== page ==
The Argyle Sweater. By Scott Hilburn. Andrews McMeel. $12.99.
Dogs Don’t Brush Their Teeth! By Diane deGroat and Shelley Rotner. Orchard Books/Scholastic. $14.99.
Was Peter Pan the boy who wouldn’t grow up, or was it Scott Hilburn? Hilburn’s single-panel comic, The Argyle Sweater, often comes across as humor in an arrested-development vein. The cover of the first collection, for example, shows two frontiersmen wearing animal-tail hats sitting at a bar – and, on the next bar stool, a bear wearing a hat made of human buttocks. Juvenile, but funny. Hilburn has a thing about bears and buttocks, actually. Another of his panels has two bears about to break into a beehive, warning a third bear not to touch the next tree’s “hiney bees” – whose “hive” is a roll of toilet paper. A little of this sort of thing goes a long way, but thankfully, there is more to The Argyle Sweater than buttocks humor. One super-crowded panel shows two cowboys drawn so large that they barely fit into the square – and one of them is saying, “All right, Hutchins – this ’toon aint big enough for the both of us!” Another panel has the Loch Ness monster showing off his photo album, but being unsure whether the pictures are of him or of floating logs. Then there are the two snake construction workers checking out a female snake slithering by and commenting, “Nice asp.” And the man who takes his dog to the vet because it has three tails, only to be told “that’s just the international cartoon symbol for movement.” And the elevator full of porcupines inviting one more passenger to come in – but the hapless invitee is a balloon animal. And Captain Kirk discovering that Spock’s famous hand sign actually translates as “die soon and suffer.” And plenty of panels reinterpreting children’s stories and fairy tales, everything from “The Three Little Pigs” (a recurring theme) to Disney’s version of “Snow White” (Hilburn has Doc under arrest for prescribing medications for the other dwarfs without a license). Hilburn’s cartoon got its start on the Internet and has some of the edginess of the electronic medium along with some of its tastelessness. On balance, The Argyle Sweater is more than funny enough on its good days to make up for its occasional misfires. And it takes a certain kind of delightfully twisted mind to change the old patient-on-a-psychiatrist’s-couch setup to one featuring “Puff, the manic dragon,” complaining that “I’m up, I’m down…I just can’t seem to get control of my emotions.”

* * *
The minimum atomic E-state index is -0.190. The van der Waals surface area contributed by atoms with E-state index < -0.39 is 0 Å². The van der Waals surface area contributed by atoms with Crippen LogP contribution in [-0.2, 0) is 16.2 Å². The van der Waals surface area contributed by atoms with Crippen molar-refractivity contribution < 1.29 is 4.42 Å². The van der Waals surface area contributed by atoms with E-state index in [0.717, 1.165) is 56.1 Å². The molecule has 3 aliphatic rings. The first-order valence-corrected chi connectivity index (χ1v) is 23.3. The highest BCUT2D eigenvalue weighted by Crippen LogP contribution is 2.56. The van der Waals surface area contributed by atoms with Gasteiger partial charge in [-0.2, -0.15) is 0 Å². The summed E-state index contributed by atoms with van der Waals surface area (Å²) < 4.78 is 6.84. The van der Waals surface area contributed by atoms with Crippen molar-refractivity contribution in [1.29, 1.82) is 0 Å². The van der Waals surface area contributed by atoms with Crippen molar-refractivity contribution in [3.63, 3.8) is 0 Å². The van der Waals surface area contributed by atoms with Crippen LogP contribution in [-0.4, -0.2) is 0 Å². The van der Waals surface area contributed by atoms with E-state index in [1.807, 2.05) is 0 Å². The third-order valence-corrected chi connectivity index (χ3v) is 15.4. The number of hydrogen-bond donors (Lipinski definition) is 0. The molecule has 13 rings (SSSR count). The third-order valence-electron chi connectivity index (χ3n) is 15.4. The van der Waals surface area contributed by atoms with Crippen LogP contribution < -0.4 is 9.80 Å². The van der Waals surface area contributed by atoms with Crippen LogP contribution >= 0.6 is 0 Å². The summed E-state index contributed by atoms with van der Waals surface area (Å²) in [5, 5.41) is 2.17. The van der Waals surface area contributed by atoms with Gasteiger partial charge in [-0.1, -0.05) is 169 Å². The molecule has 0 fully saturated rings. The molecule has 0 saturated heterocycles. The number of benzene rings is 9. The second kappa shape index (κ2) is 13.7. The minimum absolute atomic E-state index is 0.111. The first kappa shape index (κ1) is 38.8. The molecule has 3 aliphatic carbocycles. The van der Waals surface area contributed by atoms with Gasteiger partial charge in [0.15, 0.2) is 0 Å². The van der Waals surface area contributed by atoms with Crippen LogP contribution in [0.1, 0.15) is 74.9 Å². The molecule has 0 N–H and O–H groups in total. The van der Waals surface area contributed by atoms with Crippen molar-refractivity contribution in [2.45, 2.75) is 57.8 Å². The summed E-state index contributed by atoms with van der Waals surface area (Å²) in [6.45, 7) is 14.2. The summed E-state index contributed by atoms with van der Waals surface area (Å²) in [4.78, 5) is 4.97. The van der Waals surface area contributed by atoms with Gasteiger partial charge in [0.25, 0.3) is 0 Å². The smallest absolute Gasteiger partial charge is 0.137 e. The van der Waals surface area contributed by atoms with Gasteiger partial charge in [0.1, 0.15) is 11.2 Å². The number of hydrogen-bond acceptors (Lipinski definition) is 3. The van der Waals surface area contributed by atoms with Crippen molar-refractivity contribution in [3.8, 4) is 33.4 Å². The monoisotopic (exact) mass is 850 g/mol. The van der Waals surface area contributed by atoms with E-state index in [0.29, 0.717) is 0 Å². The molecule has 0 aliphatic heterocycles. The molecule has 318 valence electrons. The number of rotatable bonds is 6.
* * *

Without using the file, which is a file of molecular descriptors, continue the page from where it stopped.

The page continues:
Dogs Don’t Brush Their Teeth! is intended for kids rather than (ostensible) grownups, but one wonders whether Diane deGroat and Shelley Rotner are themselves, at heart, women who never quite outgrew being mischievous little girls. That would explain the many foldouts in this book, whose text consists entirely of “Dogs do” contrasted with “Dogs don’t.” For example, “do” shows a dog with a stick in its mouth; lift the flap, and “don’t” shows one with a different kind of stick – a baseball bat – grasped in its paws. “Do” shows a dog mouthing a tennis ball; open the flap and “don’t” shows the same pup playing the game. “Do” shows a dog carrying a puppy in its mouth; “don’t” shows the puppy being pushed in a baby carriage. “Do” shows howling at the moon; “don’t” shows enthusiastic keyboard playing in a band. The entire book uses photo illustrations, not drawings or cartoons, and that is a big part of the fun: the “do” pictures show real dogs doing things that dogs actually do, while the “don’t” ones show the same dogs doing impossible things in impossible poses. There are a few non-foldout pages, too, such as one in which “do” shows a dog riding with head out the car window and “don’t” shows the dog driving the car. And there is even one bit of mild bathroom humor, with “do” showing a dog squatting in the street and “don’t” showing the same dog in the same position on a toilet in the house. Diane and Shelley, meet Scott. Maybe you can all avoid growing up together.